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  • 301.
    Engwall, Mats
    KTH, School of Industrial Engineering and Management (ITM), Industrial Economics and Management (Dept.).
    The Futile Dream for the Perfect Goal2002In: Beyond Project Management, Malmö: Liber, 2002Chapter in book (Refereed)
  • 302.
    Engwall, Mats
    KTH, School of Industrial Engineering and Management (ITM), Industrial Economics and Management (Dept.).
    The Project Concept: On the Ambiguous Key Concept of Project Management1998In: Projects as Arenas for Renewal and Change, Kluwer Academic Publishers, 1998Chapter in book (Refereed)
  • 303.
    Engwall, Mats
    et al.
    KTH, School of Industrial Engineering and Management (ITM), Industrial Economics and Management (Dept.).
    Jerbrant, Anna
    KTH, School of Industrial Engineering and Management (ITM), Industrial Economics and Management (Dept.).
    Exploring the multi-project matrix: Process dynamics of a projectified organization.2001In: 61st Annual meeting of the Academy of Management., 2001Conference paper (Other academic)
  • 304.
    Engwall, Mats
    et al.
    KTH, School of Industrial Engineering and Management (ITM), Industrial Economics and Management (Dept.).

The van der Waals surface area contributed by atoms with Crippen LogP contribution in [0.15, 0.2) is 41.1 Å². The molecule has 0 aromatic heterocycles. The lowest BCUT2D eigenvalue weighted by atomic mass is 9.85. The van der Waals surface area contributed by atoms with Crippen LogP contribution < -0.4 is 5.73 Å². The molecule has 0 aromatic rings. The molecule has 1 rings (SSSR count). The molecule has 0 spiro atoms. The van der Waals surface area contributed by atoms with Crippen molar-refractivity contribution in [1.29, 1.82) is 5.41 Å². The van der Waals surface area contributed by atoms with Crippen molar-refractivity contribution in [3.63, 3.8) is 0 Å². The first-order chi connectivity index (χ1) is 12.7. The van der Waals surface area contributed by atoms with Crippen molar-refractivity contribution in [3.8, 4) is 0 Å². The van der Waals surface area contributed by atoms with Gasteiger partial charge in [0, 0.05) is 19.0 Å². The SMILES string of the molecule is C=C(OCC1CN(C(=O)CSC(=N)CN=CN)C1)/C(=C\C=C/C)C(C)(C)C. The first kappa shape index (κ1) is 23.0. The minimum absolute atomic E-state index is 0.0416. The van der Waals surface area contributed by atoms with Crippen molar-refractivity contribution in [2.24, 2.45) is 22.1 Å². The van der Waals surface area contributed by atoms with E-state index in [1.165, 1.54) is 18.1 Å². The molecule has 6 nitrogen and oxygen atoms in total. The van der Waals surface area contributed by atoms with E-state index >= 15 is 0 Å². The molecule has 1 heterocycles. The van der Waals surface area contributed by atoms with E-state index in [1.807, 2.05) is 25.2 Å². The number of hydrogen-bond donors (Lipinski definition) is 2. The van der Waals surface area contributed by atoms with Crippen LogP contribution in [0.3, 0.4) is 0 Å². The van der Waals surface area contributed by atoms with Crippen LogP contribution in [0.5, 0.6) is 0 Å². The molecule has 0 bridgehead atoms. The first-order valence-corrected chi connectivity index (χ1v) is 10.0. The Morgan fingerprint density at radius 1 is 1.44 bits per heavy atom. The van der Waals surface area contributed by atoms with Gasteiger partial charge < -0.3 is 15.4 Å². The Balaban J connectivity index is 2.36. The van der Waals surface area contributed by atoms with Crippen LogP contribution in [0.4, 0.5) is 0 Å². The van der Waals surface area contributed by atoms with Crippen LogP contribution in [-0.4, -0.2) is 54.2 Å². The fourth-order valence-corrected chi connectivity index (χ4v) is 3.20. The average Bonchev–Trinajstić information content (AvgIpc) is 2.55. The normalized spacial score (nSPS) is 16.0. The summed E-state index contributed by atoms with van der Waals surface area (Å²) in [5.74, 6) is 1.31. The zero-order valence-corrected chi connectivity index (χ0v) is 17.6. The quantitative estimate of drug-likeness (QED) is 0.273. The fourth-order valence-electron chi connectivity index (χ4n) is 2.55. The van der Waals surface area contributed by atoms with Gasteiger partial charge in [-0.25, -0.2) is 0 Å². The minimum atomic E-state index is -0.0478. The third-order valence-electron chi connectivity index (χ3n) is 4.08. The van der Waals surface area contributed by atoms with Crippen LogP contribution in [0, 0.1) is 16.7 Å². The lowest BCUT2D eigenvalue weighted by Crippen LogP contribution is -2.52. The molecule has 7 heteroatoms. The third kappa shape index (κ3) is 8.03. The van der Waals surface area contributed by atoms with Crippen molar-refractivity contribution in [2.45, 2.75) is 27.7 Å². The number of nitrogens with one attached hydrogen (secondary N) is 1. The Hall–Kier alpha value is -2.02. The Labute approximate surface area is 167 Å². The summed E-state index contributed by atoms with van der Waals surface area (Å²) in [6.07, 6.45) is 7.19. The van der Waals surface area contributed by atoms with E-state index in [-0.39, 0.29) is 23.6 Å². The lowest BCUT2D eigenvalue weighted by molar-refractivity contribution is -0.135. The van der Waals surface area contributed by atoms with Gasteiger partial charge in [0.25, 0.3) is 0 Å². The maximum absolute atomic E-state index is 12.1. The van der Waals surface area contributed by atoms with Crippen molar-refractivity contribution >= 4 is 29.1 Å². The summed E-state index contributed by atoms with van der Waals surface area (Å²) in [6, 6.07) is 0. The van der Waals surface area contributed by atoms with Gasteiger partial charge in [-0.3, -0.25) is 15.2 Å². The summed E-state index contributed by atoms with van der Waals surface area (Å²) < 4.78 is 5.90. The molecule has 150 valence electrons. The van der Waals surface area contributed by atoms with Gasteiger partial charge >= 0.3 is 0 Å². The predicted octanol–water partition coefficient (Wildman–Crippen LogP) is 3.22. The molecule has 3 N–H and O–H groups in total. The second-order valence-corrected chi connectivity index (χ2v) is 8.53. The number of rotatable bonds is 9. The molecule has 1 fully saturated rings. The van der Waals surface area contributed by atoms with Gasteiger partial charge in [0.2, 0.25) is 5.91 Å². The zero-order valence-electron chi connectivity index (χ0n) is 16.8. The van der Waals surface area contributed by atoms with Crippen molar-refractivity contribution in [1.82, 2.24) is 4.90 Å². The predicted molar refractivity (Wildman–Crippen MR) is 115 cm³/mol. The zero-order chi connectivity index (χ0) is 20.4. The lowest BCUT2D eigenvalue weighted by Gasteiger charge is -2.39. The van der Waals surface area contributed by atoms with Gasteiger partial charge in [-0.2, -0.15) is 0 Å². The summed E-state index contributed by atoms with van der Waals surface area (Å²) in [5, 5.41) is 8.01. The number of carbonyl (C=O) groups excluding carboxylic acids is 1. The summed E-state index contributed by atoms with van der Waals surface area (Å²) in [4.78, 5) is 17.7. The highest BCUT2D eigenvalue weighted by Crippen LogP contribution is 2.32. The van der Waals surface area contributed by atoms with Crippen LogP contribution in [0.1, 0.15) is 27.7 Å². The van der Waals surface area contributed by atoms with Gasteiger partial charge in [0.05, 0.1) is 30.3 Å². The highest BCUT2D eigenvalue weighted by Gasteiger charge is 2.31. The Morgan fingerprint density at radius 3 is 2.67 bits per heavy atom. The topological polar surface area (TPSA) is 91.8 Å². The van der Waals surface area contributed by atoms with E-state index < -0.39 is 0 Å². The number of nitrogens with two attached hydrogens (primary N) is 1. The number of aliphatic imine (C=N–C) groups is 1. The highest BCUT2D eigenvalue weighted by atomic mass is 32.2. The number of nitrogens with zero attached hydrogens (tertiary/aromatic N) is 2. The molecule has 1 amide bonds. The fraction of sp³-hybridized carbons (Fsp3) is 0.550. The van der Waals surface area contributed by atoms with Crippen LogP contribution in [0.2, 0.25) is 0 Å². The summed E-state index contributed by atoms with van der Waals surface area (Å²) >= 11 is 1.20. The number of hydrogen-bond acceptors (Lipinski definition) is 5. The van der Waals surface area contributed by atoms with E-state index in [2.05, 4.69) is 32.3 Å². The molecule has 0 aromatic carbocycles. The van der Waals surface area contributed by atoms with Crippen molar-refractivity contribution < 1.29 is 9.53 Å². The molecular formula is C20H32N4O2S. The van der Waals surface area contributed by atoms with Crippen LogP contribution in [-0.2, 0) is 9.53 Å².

Jerbrant, Anna
    KTH, School of Industrial Engineering and Management (ITM), Industrial Economics and Management (Dept.).
    The resource allocation syndrome.2003In: International journal of project management., Vol. 21, p. 403-409Article in journal (Refereed)
  • 305.
    Engwall, Mats
    et al.
    KTH, School of Industrial Engineering and Management (ITM), Industrial Economics and Management (Dept.).
    Jerbrant, Anna
    KTH, School of Industrial Engineering and Management (ITM), Industrial Economics and Management (Dept.).
    Where structure meets chaos: Management challenges in a multi-project setting.2002In: IRNOP V:: International research network and organizing by projects. R, 2002Conference paper (Other academic)
  • 306.
    Engwall, Mats
    et al.
    KTH, School of Industrial Engineering and Management (ITM), Industrial Economics and Management (Dept.).
    Jerbrant, Anna
    KTH, School of Industrial Engineering and Management (ITM), Industrial Economics and Management (Dept.).
    Where structure meets chaos:: Management challenges in a multi-project setting.2002In: IRNOP V:: International research network and organizing by projects., 2002Conference paper (Other academic)
  • 307.
    Engwall, Mats
    et al.
    KTH, School of Industrial Engineering and Management (ITM), Industrial Economics and Management (Dept.), Industrial Management.
    Kaulio, Matti A.
    KTH, School of Industrial Engineering and Management (ITM), Industrial Economics and Management (Dept.), Industrial Management.
    Karakaya, Emrah
    KTH, School of Industrial Engineering and Management (ITM), Industrial Economics and Management (Dept.), Sustainability and Industrial Dynamics.
    Miterev, Maksim
    KTH, School of Industrial Engineering and Management (ITM), Industrial Economics and Management (Dept.), Industrial Management. KTH, School of Industrial Engineering and Management (ITM), Centres, Integrated Transport Research Lab, ITRL.
    Berlin, Daniel
    KTH, School of Industrial Engineering and Management (ITM), Industrial Economics and Management (Dept.).
    Explorative project networks: Means for business model innovation?2018In: R&D Management Conference, 2018Conference paper (Refereed)
    Abstract [en]